A Precarious Position
Illegal buildings are demolished by the local government in Haikou, China, on Aug. 6. (ChinaFotoPress/Getty Images)
In an effort to rid the country of unsafe, illegal and aging structures, the Chinese Ministry of Housing and Urban-Rural Development plans to demolish more than half of the country’s residential buildings in the next 20 years. Illegal structures in China have a legacy of poor construction quality and dangerous conditions, especially during earthquakes or storms. But, relocating millions of residents is no small task for a country that is urbanizing at one of the fastest rates in history–and battling reports of government corruption along the way.
An Overheated Growth Rate
China now ranks as the world’s second-largest economy, and its growing middle class is driving demand for urban living space. By 2013, half of all Chinese will live in urban areas, compared to only 20 percent, 25 years ago. Photo by Jeff Hutchens/Getty Images
Trouble at Home
Police subdue people who try to prevent law enforcement officers from demolishing an illegally built building on in Xian of Shaanxi Province, China, in 2006. Orders to demolish illegal structures mean eviction for residents, so Chinese law enforcement often has to forcefully remove residents, as well as protect the demolition sites from attack. (China Photos/Getty Images)
An End to Urban Villages
Millions of Chinese migrant workers live in low-cost urban villages—densely packed residential spaces, often illegally built on government land. Many consider the villages to be unsightly and dangerous, even though they offer affordable housing for laborers and those new to urban areas. Beijing, Shanghai, and Shenzhen are cracking down on the villages, but often without taking adequate steps to relocate villagers — or to compensate them for their loss of property. This village was demolished in April in Shenzhen. (China Photos/Getty Images)
Will the Bridge Be There Tomorrow?
Illegal construction is not limited to buildings. This bridge in Hefei was demolished by the Chinese government in 2009, after it was determined to be unsafe. That same year, a construction team in Nanjing were criticized for repairing a cracked, year-old bridge by filling crevices with glue. The repairs had to be redone. China is in the process of replacing more than 6,000 aging and dangerous bridges. (STR/AFP/Getty Images)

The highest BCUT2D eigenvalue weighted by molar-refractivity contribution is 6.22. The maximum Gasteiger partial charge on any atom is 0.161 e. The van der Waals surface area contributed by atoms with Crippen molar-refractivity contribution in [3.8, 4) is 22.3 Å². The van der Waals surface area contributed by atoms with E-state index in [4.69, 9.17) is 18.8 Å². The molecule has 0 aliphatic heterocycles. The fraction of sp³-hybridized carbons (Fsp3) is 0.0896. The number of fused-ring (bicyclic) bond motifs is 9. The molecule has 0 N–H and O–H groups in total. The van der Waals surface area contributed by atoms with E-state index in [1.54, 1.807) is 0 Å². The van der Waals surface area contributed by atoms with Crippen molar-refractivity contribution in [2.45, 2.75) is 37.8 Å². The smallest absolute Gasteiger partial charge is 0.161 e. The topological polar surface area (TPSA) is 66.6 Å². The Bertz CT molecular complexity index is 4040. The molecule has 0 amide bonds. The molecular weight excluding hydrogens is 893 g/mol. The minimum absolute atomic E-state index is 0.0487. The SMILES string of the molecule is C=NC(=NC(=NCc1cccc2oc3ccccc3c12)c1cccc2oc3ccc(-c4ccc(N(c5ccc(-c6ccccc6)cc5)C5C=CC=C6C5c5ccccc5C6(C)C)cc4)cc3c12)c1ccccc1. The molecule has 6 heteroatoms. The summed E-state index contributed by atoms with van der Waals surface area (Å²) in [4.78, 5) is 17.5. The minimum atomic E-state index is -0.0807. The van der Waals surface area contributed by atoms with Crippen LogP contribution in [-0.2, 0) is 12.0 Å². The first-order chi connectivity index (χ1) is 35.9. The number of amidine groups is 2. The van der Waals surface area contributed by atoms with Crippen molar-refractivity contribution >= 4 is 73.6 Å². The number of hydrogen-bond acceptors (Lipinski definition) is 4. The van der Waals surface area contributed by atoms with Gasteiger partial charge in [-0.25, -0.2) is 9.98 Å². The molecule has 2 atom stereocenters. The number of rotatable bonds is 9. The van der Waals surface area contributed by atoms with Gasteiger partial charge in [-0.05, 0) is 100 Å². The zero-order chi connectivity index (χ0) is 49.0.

The Fall of the ‘Tofu-Dregs’
Thousands of poorly built structures, including more than 7,000 school buildings, collapsed during the Sichuan earthquake in 2008. The death toll was more than 68,000. Survivors began calling the cheap school buildings “Tofu-Dregs” because of their poor quality concrete and lack of re-enforcing steel beams. Photo by Peter Parks/AFP/Getty Images
Safety Regulation — or Land Grab?
In some cases, the goal of a demolition isn’t to remove an unsafe structure, but to grab a valuable chunk of real estate. China is undergoing an epidemic of land-grabs where government officials and real estate developers push peasants off of their land and seize it for development. Residents often resist eviction, so hired thugs join the demolition crews on the worksite. In 2006 a party secretary in Dingzhou was sentenced to life in prison for hiring thugs to attack a crowd of 300 farmers who were trying to defend their land. Six farmers were killed in the attack. (AFP/Getty Images)
Dismantling by Hand
Workers demolish an illegally built building under the direction of law enforcement officers in Xian. (China Photos/Getty Images)
Where to Next?
As urban populations grow, so does China’s property market. The government is stepping in to regulate prices and maintain affordable housing. Here people queue to get better numbers on a waiting list for new apartments after the local government announced the demolition of an old central part of Tongzhou, in the western suburbs of Beijing in April.
What’s Old is New Again
Laborers reclaim bricks for recycling at a demolition site on Aug. 6 in Haikou. (ChinaFotoPress/Getty Images)
A whole block of illegal buildings undergoing demolition in Haikou. (ChinaFotoPress/Getty Images)
Hammering the point home
In some extreme cases, residents refuse to leave and their houses stay while the neighborhoods are razed. Chinese refer to these as “Nail Houses” because they are like nails that resist the hammer. (China Photos/Getty Images)
New Buildings Rise
A woman mourns her deceased relatives at the devastated town of Beichuan on May 12, 2009, one year after the earthquake hit. The destruction wiped out many businesses, but has created thousands of construction jobs for Chinese laborers. (China Photos/Getty Images)
By 2025, the urban population in China will reach close to 1 billion, fueled by massive internal migration from rural areas. Building enough safe housing and infrastructure to support the population is one of the nation’s greatest challenges in the next 15 years.